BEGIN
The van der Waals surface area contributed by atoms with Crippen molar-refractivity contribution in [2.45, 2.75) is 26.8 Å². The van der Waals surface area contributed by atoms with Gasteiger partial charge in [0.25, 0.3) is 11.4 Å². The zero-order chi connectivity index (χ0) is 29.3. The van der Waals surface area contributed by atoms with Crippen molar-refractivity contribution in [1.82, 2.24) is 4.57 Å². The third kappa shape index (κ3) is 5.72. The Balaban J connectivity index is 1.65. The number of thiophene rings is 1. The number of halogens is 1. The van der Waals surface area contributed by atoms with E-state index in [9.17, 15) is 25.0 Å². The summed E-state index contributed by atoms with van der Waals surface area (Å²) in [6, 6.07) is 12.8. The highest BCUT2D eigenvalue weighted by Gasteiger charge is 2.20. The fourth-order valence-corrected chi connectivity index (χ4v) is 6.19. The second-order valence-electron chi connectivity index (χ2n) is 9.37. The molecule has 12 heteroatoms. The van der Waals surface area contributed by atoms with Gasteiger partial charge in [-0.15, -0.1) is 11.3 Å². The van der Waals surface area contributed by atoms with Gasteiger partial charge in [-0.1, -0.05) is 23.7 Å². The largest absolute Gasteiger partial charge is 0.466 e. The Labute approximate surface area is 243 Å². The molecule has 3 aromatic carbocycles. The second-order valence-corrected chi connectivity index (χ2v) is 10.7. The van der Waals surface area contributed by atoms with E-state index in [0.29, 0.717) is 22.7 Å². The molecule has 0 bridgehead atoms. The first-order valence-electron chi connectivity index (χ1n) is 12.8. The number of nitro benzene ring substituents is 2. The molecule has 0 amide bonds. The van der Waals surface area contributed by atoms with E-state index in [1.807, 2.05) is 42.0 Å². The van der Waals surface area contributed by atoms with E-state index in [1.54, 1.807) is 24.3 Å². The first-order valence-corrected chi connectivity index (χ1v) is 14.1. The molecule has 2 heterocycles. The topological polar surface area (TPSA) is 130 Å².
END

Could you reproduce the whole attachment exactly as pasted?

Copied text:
The van der Waals surface area contributed by atoms with Crippen molar-refractivity contribution in [2.45, 2.75) is 26.8 Å². The van der Waals surface area contributed by atoms with Gasteiger partial charge in [0.25, 0.3) is 11.4 Å². The zero-order chi connectivity index (χ0) is 29.3. The van der Waals surface area contributed by atoms with Crippen molar-refractivity contribution in [1.82, 2.24) is 4.57 Å². The third kappa shape index (κ3) is 5.72. The Balaban J connectivity index is 1.65. The number of thiophene rings is 1. The number of halogens is 1. The van der Waals surface area contributed by atoms with E-state index in [9.17, 15) is 25.0 Å². The summed E-state index contributed by atoms with van der Waals surface area (Å²) in [6, 6.07) is 12.8. The highest BCUT2D eigenvalue weighted by Gasteiger charge is 2.20. The fourth-order valence-corrected chi connectivity index (χ4v) is 6.19. The second-order valence-electron chi connectivity index (χ2n) is 9.37. The molecule has 12 heteroatoms. The van der Waals surface area contributed by atoms with Gasteiger partial charge in [-0.15, -0.1) is 11.3 Å². The van der Waals surface area contributed by atoms with Gasteiger partial charge in [-0.1, -0.05) is 23.7 Å². The largest absolute Gasteiger partial charge is 0.466 e. The Labute approximate surface area is 243 Å². The molecule has 3 aromatic carbocycles. The second-order valence-corrected chi connectivity index (χ2v) is 10.7. The van der Waals surface area contributed by atoms with E-state index in [0.29, 0.717) is 22.7 Å². The molecule has 0 bridgehead atoms. The first-order valence-electron chi connectivity index (χ1n) is 12.8. The number of nitro benzene ring substituents is 2. The molecule has 0 amide bonds. The van der Waals surface area contributed by atoms with E-state index in [1.807, 2.05) is 42.0 Å². The van der Waals surface area contributed by atoms with E-state index in [1.54, 1.807) is 24.3 Å². The first-order valence-corrected chi connectivity index (χ1v) is 14.1. The molecule has 2 heterocycles. The topological polar surface area (TPSA) is 130 Å².